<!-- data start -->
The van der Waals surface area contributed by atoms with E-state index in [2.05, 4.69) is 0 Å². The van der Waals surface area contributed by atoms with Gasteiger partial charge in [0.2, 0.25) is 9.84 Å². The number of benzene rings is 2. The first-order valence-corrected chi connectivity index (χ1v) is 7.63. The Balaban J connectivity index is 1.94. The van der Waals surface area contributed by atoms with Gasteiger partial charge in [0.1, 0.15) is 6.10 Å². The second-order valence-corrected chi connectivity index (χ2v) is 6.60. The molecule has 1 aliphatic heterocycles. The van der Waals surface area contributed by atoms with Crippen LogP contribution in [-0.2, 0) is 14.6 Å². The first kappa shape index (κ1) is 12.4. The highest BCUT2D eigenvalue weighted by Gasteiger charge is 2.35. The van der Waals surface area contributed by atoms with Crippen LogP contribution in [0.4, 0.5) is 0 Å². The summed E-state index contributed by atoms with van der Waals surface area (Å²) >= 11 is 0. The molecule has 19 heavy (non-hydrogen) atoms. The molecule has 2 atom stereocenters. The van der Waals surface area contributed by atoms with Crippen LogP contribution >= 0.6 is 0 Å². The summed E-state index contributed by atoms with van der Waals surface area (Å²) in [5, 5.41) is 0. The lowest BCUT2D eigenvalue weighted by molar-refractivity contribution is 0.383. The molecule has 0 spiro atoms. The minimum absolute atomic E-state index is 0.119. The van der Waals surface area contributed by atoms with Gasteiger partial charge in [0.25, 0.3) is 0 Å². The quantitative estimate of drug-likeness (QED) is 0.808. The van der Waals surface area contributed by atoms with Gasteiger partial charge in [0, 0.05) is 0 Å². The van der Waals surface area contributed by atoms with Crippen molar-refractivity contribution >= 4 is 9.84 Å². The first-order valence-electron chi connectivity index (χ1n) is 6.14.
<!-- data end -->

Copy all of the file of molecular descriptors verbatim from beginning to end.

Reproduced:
The van der Waals surface area contributed by atoms with E-state index in [2.05, 4.69) is 0 Å². The van der Waals surface area contributed by atoms with Gasteiger partial charge in [0.2, 0.25) is 9.84 Å². The number of benzene rings is 2. The first-order valence-corrected chi connectivity index (χ1v) is 7.63. The Balaban J connectivity index is 1.94. The van der Waals surface area contributed by atoms with Gasteiger partial charge in [0.1, 0.15) is 6.10 Å². The second-order valence-corrected chi connectivity index (χ2v) is 6.60. The molecule has 1 aliphatic heterocycles. The van der Waals surface area contributed by atoms with Crippen LogP contribution in [-0.2, 0) is 14.6 Å². The first kappa shape index (κ1) is 12.4. The highest BCUT2D eigenvalue weighted by Gasteiger charge is 2.35. The van der Waals surface area contributed by atoms with Crippen LogP contribution in [0.4, 0.5) is 0 Å². The summed E-state index contributed by atoms with van der Waals surface area (Å²) >= 11 is 0. The molecule has 19 heavy (non-hydrogen) atoms. The molecule has 2 atom stereocenters. The van der Waals surface area contributed by atoms with Crippen LogP contribution >= 0.6 is 0 Å². The summed E-state index contributed by atoms with van der Waals surface area (Å²) in [5, 5.41) is 0. The lowest BCUT2D eigenvalue weighted by molar-refractivity contribution is 0.383. The molecule has 0 spiro atoms. The minimum absolute atomic E-state index is 0.119. The van der Waals surface area contributed by atoms with Gasteiger partial charge in [0.25, 0.3) is 0 Å². The quantitative estimate of drug-likeness (QED) is 0.808. The van der Waals surface area contributed by atoms with Gasteiger partial charge in [0, 0.05) is 0 Å². The van der Waals surface area contributed by atoms with Crippen molar-refractivity contribution >= 4 is 9.84 Å². The first-order valence-electron chi connectivity index (χ1n) is 6.14.